Biology is moving from describing phenomena to understanding the design principles and dynamic operation of cellular modules, entire cells, and even organisms. This new approach, which has been termed systems biology, aims to holistically understand biological processes by employing mathematical analysis and computational tools to integrate the information content obtained in experimental biology and engineering.
In this project, experimental and theoretical studies will be integrated to achieve a better understanding of the dynamic operation of glucose repression signalling pathways in yeast for design of glucose de-repressed strains. Such strains are industrially attractive as cell factories for improving baker's yeast production from molasses, bioethanol production for sugar mixtures, and heterologous protein therapeutic production. Moreover, since glucose repression in yeast serves as a model for nutrient sensing in eukaryotic cells, the development of algorithms for this system may be applied to mapping of signa transduction pathways in higher eukaryotes - including humans.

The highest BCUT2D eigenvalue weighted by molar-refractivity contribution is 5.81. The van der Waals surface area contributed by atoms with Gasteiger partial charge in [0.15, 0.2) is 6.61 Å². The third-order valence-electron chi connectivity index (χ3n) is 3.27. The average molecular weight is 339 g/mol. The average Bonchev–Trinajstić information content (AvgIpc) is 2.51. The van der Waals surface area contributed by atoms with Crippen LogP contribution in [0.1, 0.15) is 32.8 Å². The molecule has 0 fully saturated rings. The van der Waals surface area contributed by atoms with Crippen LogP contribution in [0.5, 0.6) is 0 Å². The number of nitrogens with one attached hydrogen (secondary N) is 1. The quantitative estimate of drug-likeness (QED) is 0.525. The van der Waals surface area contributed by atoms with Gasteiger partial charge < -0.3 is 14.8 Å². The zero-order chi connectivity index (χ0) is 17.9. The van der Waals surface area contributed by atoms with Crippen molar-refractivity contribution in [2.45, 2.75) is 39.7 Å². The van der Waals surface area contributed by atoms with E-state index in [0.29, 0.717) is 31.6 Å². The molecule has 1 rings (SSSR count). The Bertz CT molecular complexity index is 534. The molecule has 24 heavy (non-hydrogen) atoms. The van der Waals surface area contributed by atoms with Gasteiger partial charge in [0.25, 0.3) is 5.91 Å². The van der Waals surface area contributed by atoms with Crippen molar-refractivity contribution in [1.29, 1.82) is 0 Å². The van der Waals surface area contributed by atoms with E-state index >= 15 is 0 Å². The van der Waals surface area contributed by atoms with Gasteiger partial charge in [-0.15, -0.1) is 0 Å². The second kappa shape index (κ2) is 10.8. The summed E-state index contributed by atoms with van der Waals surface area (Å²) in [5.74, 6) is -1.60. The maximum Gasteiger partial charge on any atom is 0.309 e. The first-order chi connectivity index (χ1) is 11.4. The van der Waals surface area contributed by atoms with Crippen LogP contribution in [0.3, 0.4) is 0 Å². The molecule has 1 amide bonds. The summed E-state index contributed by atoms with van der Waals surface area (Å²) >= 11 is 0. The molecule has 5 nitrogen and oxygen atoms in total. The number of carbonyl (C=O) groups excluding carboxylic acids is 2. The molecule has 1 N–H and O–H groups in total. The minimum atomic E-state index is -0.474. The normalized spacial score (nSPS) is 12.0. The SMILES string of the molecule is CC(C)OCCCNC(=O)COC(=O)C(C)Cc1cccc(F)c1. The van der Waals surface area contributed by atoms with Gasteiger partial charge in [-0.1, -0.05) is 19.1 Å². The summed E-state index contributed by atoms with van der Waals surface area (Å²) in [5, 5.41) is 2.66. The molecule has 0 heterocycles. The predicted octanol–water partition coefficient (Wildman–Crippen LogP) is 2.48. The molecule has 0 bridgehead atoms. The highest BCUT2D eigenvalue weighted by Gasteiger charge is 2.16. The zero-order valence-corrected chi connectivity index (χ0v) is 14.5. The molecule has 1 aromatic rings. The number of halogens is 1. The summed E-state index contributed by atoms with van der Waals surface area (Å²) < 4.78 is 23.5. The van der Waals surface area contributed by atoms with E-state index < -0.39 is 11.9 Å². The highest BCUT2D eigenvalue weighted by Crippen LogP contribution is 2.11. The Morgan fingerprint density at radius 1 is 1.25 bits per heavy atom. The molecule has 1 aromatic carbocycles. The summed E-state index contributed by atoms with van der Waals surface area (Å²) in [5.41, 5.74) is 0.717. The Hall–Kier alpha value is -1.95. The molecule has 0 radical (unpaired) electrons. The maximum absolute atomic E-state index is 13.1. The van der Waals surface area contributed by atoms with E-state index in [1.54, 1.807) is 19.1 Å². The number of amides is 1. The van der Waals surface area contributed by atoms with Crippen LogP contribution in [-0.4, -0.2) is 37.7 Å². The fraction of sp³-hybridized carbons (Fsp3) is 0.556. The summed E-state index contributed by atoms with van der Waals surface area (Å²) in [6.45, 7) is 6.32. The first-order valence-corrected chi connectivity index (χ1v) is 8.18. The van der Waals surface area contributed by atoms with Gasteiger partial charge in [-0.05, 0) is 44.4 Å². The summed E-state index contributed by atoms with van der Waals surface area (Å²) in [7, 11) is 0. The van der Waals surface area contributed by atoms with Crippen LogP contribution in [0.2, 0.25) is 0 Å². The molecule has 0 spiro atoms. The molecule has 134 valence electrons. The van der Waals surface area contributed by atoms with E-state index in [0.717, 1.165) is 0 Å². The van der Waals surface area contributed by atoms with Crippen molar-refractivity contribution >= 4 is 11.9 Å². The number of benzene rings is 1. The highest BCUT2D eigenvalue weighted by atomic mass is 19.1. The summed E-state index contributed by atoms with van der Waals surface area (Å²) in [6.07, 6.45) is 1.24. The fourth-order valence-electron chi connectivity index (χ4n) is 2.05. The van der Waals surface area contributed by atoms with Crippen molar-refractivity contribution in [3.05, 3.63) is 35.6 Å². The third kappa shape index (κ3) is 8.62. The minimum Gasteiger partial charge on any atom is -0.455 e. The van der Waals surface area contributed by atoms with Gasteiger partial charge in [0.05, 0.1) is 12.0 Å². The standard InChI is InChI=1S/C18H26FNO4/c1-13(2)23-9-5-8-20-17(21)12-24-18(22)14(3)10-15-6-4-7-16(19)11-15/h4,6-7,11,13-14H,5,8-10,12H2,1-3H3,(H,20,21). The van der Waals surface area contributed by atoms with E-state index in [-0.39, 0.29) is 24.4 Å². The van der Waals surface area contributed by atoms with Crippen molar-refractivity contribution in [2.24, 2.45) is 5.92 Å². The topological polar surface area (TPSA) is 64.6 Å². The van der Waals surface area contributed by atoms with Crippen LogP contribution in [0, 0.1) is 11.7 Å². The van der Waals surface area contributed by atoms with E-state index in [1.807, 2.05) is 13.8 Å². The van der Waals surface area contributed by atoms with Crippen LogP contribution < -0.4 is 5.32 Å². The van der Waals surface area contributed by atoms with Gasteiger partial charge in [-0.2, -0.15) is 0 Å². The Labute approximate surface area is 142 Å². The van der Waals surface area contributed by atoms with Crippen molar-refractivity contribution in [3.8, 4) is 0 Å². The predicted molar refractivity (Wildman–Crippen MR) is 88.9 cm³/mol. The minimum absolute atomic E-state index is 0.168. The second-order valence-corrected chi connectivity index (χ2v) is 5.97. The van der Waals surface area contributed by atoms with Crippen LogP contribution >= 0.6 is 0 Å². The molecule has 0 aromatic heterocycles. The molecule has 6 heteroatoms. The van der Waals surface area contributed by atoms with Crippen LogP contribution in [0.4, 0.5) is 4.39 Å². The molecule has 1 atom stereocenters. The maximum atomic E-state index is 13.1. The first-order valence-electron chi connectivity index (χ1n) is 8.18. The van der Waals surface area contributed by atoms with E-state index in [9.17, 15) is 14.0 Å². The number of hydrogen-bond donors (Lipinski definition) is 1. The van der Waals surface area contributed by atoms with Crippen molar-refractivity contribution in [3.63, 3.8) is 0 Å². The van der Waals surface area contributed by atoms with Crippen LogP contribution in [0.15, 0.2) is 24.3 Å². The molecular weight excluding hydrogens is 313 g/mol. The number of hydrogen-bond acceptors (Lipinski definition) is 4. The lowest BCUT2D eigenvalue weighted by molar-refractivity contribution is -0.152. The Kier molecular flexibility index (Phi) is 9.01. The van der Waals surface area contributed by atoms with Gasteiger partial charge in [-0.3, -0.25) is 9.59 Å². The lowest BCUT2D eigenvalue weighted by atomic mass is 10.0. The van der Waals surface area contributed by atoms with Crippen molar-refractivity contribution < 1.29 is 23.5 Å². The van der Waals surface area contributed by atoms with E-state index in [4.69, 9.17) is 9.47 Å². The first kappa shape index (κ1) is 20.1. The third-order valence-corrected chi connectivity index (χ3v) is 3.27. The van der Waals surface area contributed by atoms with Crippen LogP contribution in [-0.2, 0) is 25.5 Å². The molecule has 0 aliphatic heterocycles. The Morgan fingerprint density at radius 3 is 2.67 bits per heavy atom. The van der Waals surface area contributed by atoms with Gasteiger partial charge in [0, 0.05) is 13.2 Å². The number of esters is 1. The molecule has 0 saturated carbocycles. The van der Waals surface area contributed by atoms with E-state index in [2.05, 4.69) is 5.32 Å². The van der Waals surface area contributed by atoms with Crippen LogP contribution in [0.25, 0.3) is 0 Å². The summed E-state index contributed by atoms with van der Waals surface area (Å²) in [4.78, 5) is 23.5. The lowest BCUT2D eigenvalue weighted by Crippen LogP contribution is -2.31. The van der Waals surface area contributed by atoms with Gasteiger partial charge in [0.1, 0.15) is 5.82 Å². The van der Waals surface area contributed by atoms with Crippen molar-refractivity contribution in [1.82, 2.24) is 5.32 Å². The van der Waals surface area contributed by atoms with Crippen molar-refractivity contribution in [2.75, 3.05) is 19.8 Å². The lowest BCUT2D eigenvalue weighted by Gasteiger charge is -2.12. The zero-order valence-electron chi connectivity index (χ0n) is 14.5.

This will ultimately facilitate drug discovery and drug target identification for complex diseases. To achieve this goal, genome-scale models will be combined with DNA array and metabolite profiling data of several glucose repression mutants. Detailed characterization of these mutants by model guided analysis of global cellular function will allow mapping of all pleotrophic effects, identification of co-regulated metabolic patterns, and subsequent engineering of the desired strains. This study will have a broad impact on the field of systems biology and yeast physiology/genetics.
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